AS the leadership crisis in the world becomes more obvious, there is one leader whose institution is blessed to have him. None other than Pope Francis of the Catholic Church. He is a man for all time, not just the year. And the world, not just the Church, is blessed to have him.
Aside from having the common touch which probably comes from his years as a working parish priest, and a bishop who kept close to the common folk of his diocese, and finally a cardinal of his country, the first from outside Europe, Pope Francis has demonstrated that aside from an institution which is the church structure, he pays attention to and understands the personal problems of his individual parishioners vis-a-vis the church as an institution. Pope Francis is an astute observer and analyst of current events and current attitudes. He has a clear eye on the state of both the Church as well as its members. He also reflects on contemporary conditions and how the Church should meet them.
Thus, he is able to delineate the problems of our modern world and put them in the context of how not only Christians, Catholics or religiously-affiliated people should react, but human beings of any persuasion too.
That is the leadership he brings not only to his church but to the world. As violence and injustice wracks too many societies, as modern trends devalue and debase humanity, as materialism covers too many aspects of our lives, and the insistence on quick cures to complex problems makes leaders and countries take shortcuts in morality, principles and fundamental values, Pope Francis reminds us of the Christian doctrine to love God and love one’s neighbor which should underlie every action, every attitude and every vision that we may have of ourselves and others as we navigate through life.
He has remarked on the plight of migrants fleeing from untenable conditions in their societies and trying to find new homes in other places. He sees them as human beings with legitimate needs that fellow human beings should assist in fulfilling. He himself by example has taken in refugee families.
He has paid visits to prisoners, brought his presence to calamity sites or places of human suffering, such as visiting the earthquake areas of Italy and the landing point of migrants in Greece and Italy. When he visited the Philippines, he went to Leyte to commiserate with the typhoon victims.
He has visited countries and met not only with their leaders and with members of his church but with members of other churches, marginalized and unjustly treated people like the poor, prisoners, sick people and the victims of abuse by church clergy.
Pope Francis does not flinch from the truth about the unpleasant and criminal behavior of his clergy or flock but tries to mitigate the wrongs not only by accepting their reality and doing reparation but inspiring and urging them to do the same.
But most of all, he bravely tries to correct and reform from where and from whom these sins come from. Yet he exhibits compassion and charity as he faces the forces of wrongdoing.
He is presently embarked on reforming his church as an institution which has long been locked in rigidity, exclusiveness and traditions that are no longer viable for the reality of today. These conditions have resulted in distance from its flock as well as the flock’s desertion from the church for being alienated by judgmental and worldly clergy. Materialism, ambition, status-seeking has infected much of the church establishment, particularly the Curia which is the administrative arm of the church which should deal with others and itself in the light of fundamental Christianity–love God and love your neighbor as yourself—but is found wanting. Unfortunately, this administrative arm of the church which dates from the 11th century has become a stultified structure fostering materialistic, self-serving dynasties of officials, intrigue, dishonesty and a very unreligious behavior. The lure of power has been rampant. Financial scandals have come to the fore. Moral failures have become too visible. There are just too many bad examples of the results of its ultimately nefarious behavior.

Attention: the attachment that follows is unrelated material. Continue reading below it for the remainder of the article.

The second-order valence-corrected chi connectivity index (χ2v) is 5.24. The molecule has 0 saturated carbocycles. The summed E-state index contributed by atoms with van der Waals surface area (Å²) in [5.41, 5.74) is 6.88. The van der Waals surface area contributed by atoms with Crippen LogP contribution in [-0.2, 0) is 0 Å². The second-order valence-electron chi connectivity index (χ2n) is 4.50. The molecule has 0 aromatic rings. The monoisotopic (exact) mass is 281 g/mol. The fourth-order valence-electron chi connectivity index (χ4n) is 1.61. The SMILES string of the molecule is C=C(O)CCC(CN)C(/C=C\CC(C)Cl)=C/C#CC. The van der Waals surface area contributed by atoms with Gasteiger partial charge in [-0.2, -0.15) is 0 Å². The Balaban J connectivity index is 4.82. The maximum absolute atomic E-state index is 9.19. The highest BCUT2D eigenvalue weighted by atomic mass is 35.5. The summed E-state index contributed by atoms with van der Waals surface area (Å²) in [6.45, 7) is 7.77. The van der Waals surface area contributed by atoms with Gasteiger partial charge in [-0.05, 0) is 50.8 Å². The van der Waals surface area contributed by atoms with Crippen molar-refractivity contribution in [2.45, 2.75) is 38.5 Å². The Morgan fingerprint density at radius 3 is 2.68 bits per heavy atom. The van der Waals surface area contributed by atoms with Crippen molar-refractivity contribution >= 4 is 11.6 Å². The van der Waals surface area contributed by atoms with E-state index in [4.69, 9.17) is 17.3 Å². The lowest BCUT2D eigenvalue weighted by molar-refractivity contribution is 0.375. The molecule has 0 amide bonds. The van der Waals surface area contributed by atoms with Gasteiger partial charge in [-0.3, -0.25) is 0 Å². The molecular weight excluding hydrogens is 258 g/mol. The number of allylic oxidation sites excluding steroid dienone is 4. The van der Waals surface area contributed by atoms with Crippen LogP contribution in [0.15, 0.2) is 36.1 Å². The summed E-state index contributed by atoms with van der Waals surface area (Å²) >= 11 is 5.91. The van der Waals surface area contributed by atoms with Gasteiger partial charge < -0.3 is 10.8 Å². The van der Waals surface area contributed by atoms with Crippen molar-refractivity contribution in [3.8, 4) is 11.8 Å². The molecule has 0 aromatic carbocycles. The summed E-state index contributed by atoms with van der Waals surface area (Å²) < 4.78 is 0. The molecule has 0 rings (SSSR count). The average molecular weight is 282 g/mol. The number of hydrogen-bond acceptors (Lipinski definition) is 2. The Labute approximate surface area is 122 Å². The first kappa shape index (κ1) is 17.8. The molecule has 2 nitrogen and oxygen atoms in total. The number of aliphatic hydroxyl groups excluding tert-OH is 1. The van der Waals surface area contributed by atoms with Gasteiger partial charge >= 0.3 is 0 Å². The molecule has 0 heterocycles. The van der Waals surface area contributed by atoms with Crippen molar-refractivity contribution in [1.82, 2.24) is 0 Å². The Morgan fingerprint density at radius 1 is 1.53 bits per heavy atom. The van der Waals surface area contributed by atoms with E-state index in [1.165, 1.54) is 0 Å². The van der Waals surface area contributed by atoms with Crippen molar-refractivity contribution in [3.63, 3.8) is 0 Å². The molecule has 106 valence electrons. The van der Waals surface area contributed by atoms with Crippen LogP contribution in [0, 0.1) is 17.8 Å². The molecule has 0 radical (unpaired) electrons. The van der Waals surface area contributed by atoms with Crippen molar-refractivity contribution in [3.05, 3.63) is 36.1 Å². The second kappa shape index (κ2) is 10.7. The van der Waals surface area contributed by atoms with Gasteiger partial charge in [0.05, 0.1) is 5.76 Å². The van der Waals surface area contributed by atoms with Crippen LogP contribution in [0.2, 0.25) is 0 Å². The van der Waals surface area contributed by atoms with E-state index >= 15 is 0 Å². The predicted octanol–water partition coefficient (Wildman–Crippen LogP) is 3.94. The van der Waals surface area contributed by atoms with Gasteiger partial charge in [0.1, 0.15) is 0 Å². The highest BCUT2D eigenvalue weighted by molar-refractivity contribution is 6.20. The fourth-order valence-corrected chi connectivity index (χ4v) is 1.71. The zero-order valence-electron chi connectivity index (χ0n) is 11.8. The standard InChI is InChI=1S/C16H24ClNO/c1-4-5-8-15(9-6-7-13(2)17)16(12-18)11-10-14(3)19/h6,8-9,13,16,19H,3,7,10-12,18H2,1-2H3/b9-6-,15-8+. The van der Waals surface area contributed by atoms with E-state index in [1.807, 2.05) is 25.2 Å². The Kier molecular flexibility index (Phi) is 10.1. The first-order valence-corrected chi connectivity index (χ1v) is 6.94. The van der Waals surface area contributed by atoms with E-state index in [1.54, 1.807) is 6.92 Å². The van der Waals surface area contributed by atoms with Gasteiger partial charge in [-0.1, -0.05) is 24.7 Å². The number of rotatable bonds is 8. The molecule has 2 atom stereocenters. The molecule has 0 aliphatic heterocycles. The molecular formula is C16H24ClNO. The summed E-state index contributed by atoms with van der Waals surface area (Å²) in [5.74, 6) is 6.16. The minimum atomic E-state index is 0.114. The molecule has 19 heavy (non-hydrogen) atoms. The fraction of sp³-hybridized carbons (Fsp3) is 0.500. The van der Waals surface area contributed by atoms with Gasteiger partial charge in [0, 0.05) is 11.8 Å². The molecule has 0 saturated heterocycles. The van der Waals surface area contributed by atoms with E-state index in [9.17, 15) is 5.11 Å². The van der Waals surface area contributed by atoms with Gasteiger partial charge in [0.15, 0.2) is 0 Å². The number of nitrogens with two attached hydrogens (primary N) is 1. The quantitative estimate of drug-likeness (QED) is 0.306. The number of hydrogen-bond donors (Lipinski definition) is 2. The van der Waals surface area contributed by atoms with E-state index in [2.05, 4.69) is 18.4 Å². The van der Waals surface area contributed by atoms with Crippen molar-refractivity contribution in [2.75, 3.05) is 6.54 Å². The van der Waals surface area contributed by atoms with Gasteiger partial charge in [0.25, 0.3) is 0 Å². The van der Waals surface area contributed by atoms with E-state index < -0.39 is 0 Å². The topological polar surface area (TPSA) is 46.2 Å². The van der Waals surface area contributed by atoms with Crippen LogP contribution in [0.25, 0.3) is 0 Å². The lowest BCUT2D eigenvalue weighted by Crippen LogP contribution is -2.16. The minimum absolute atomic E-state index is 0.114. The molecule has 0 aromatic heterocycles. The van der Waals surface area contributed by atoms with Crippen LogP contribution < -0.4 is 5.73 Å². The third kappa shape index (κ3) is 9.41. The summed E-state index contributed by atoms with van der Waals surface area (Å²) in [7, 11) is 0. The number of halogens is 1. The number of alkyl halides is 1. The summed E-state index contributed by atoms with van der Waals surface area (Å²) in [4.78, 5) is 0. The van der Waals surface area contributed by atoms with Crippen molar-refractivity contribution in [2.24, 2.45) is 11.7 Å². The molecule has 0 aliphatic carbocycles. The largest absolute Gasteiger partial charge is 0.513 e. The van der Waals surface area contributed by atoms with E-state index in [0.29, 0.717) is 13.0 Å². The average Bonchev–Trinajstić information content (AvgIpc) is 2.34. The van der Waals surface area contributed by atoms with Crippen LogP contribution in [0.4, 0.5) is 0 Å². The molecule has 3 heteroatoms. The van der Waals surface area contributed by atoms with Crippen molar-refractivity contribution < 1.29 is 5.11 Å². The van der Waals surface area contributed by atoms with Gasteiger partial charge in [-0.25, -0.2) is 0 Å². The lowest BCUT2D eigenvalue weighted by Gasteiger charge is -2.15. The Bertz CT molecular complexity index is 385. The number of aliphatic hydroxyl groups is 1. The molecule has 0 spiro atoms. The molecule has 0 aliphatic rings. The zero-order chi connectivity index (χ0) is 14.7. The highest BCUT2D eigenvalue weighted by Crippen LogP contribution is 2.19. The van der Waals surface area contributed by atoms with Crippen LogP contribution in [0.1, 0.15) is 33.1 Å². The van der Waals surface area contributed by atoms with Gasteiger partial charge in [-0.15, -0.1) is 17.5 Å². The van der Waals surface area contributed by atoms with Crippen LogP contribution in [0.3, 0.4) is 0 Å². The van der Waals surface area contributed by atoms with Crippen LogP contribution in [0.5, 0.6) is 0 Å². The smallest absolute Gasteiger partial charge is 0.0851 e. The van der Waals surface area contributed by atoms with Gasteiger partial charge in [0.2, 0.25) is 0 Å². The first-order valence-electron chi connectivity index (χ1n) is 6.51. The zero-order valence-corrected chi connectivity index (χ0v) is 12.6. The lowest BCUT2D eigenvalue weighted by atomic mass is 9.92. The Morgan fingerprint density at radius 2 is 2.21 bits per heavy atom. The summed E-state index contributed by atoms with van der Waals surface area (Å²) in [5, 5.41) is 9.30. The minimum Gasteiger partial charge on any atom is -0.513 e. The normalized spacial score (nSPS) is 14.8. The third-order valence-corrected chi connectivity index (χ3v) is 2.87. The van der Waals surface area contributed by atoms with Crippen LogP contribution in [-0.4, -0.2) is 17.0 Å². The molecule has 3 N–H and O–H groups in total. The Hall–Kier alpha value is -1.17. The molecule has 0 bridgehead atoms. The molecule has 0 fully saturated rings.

It has been going on for a long time as in any institution that refuses to look at itself or recompose itself from its rut of centuries of coasting along and falling into the temptations that humans are prone too. It needs to go back to its mission of teaching and following God’s commandments, the two major tenets that Christ himself simplified and taught–-love God and love your neighbor.This is Pope Francis’ challenge to the Church. Here strong and courageous leadership is required and Pope Francis has shown it and paid the consequences with high Church officials in open revolt or in hidden conspiracy against him.
It is indeed ironic that while the world listens to Pope Francis and takes his message and example to heart, the Curia within his institution rebels against his moves to reform and revitalize it.
We need to pray for Pope Francis to remain courageous and determined, strong and persevering, unafraid to do battle if necessary in this endeavor to reform. We also need to take to heart and practice what he preaches. The Philippine church is called upon to do the same. Which reminds me about the case of Carlos Celdran who was sued by the Archdiocese of Manila for disrupting an event (not a ritual) in the Manila Cathedral some years ago. The archdiocese claims they have “forgiven” him but they have not withdrawn the case. Meanwhile, Pope Francis has forgiven the Spanish priest who leaked confidential material to journalists to the detriment of church affairs and he is now out of jail. That is mercy and compassion in action, not in words.
Pope Francis is a true contemporary leader who brings to our attention the ills that we have to address and the direction that we have to take to validate our belief in God and our fellowmen.
He needs our prayers, our support and our emulation.